Islan Nettles was out in New York City with friends when a group of young men approached her, learned she was a transgender woman and began taunting and maliciously beating her—right in front of a police precinct in Harlem.
The fashion design student with delicate features was punched in the face, knocked to the ground and beaten until she lost consciousness on the night of August 16.
“They were called f****, they were called he-she’s, she males, things of that nature,” Nettles’ mother told a local newscast.
Islan Nettles, born Vaughn Nettles, fell into a coma she would never awake from. She died Thursday after being taken off of life support. She was only 21.
The site of the violence, near a police station, highlights a startling increase in crimes against the LBGT, and what some view as a historic lack of police sympathy for crimes against the community.
Nettles’ alleged assailant, Paris Wilson, was booked on a misdemeanor assault charge and freed on $2,000 bail. Last Friday, Nettles’ death was officially ruled a murder. According to a spokesperson for the New York County District Attorney’s Office, Wilson has not yet been arraigned on any murder charges, telling TakePart that “charges will be updated pending further investigation.”
That investigation could go on for some time. Wilson’s next scheduled court date, isn’t until October 4.
The death of Nettles may strike some as a tragic, but otherwise freak incident for a progressive city like New York—one of the birthplaces of the modern LGBT-rights movement.
Statistics show, however, that isn’t the case. The world may be outraged over Russian anti-gay atrocities, but according to the NYPD, anti-LGBT “bias crimes” have nearly doubled since this time last year here in New York City, from 13 to 22 according to the NYPD’s most recent report on the issue.
“I don’t think people should be shocked [at the death of Nettles],” says Shelby Chestnut, codirector of community organizing and public advocacy for the New York Anti-Violence Project. “This happens more regularly than the media reports. We see this type of violence all the time.”
Back in May, Eugene Lovendusky, cofounder of the LGBT rights group Queer Rising, was assaulted by a 19-year-old man after being bombarded with anti-gay epithets. Lovendusky’s assault came amid a series of high-profile hate crimes against New York LGBT residents—most notably the May 17 murder of 32-year-old gay man Mark Carson, who was shot to death in the streets of New York after being called “faggot” and “queer” by his assailants.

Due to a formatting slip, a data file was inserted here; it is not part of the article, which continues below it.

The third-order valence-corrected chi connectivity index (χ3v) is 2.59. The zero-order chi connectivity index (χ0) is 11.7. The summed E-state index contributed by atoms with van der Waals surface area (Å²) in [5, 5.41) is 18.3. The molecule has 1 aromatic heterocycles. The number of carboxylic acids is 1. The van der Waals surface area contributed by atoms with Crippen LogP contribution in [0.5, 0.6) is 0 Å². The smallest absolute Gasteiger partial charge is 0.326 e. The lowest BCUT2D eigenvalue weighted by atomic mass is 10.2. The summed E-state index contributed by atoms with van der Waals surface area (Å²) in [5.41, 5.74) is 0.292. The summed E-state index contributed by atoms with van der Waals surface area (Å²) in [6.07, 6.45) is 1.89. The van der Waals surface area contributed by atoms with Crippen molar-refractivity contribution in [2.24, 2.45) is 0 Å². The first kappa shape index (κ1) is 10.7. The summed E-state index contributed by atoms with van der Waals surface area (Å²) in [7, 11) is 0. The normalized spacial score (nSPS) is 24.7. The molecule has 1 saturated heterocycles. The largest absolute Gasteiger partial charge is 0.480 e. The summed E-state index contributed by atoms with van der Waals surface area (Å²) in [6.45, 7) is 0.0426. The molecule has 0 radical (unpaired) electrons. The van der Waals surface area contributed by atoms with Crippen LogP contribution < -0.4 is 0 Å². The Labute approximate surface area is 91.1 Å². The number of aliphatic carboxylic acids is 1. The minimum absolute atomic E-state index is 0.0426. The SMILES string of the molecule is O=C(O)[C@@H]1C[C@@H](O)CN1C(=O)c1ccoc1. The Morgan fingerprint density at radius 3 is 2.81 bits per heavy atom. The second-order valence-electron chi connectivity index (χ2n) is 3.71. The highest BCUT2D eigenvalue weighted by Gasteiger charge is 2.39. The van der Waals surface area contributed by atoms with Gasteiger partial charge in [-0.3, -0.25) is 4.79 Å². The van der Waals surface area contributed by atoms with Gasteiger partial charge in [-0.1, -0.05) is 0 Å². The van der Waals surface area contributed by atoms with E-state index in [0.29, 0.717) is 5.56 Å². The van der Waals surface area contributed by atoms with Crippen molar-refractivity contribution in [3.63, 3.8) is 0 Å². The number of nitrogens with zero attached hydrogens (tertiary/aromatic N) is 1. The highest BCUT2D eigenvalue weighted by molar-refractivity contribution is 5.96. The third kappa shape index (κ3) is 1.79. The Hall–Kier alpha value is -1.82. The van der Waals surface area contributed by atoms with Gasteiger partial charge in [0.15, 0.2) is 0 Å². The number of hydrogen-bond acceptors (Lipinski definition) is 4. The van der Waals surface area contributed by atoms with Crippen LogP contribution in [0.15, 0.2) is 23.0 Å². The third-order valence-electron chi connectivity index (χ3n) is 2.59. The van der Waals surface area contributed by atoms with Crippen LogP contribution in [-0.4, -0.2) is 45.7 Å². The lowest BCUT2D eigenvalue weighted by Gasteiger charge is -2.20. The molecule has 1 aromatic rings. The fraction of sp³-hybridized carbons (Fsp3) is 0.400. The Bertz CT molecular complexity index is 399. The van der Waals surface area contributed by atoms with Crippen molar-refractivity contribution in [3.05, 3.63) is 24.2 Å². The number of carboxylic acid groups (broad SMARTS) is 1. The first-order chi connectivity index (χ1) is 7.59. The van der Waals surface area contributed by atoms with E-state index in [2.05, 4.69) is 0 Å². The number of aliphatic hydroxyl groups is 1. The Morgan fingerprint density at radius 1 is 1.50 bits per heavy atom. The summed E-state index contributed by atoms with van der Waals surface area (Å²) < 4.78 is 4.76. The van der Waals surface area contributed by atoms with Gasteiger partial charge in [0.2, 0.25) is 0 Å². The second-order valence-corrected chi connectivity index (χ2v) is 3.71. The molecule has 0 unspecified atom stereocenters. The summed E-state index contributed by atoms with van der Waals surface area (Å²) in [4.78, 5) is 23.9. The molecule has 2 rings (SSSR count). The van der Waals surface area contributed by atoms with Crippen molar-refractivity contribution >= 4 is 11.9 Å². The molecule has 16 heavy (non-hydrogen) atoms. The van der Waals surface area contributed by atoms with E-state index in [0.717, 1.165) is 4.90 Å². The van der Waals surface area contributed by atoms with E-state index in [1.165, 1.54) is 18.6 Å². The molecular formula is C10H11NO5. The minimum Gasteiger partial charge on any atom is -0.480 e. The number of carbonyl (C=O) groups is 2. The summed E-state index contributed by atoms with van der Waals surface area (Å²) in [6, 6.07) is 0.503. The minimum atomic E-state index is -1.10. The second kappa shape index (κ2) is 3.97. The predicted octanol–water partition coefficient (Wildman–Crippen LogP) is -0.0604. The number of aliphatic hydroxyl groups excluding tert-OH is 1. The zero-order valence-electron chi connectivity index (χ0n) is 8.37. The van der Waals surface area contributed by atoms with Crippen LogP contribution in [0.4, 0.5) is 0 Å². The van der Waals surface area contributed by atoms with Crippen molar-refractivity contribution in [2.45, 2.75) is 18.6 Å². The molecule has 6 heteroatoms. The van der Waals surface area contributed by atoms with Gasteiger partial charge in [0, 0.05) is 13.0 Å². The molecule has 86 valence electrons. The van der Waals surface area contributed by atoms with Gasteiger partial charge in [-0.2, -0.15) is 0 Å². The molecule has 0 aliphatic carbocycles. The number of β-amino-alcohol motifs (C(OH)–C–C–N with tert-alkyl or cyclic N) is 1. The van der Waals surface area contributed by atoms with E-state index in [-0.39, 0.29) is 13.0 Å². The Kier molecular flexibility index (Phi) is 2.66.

Chestnut says her organization has seen a major uptick in anti-LGBT assaults this year. That said, the problem of anti-LBGT violence has always existed, she says. Reporting is improving, which could account for some of the increase.
Police mistrust, and a general lack of empathy, particularly towards the transgender and people of color, have hampered efforts to document anti-LGBT incidents of violence in the past.
“I don’t want to suggest [our stat] means more violence. These incidents may finally be reporting what has been happening in the streets for a long time.”
If nothing else, Chestnut hopes Nettles’ death will bring to light the tremendous violence faced by transgender women—particularly transgender women of color.
Seventy-two percent of anti-LGBT murders in America affected people of color and 53 percent of those were transgender women, Chestnut said.
The only way to end anti-LGBT violence is to keep talking about it and let the public know that incidents like the one that left Nettles dead are hardly uncommon, Chestnut said. Victims of hate violence also need to have the courage to come forward and tell their stories.
“Reporting violence helps end violence,” says Chestnut. “Unless we know where violence is occurring, we can’t do outreach in the area. We can’t reach out to the general public know that anti-LGBT violence shouldn’t be tolerated.”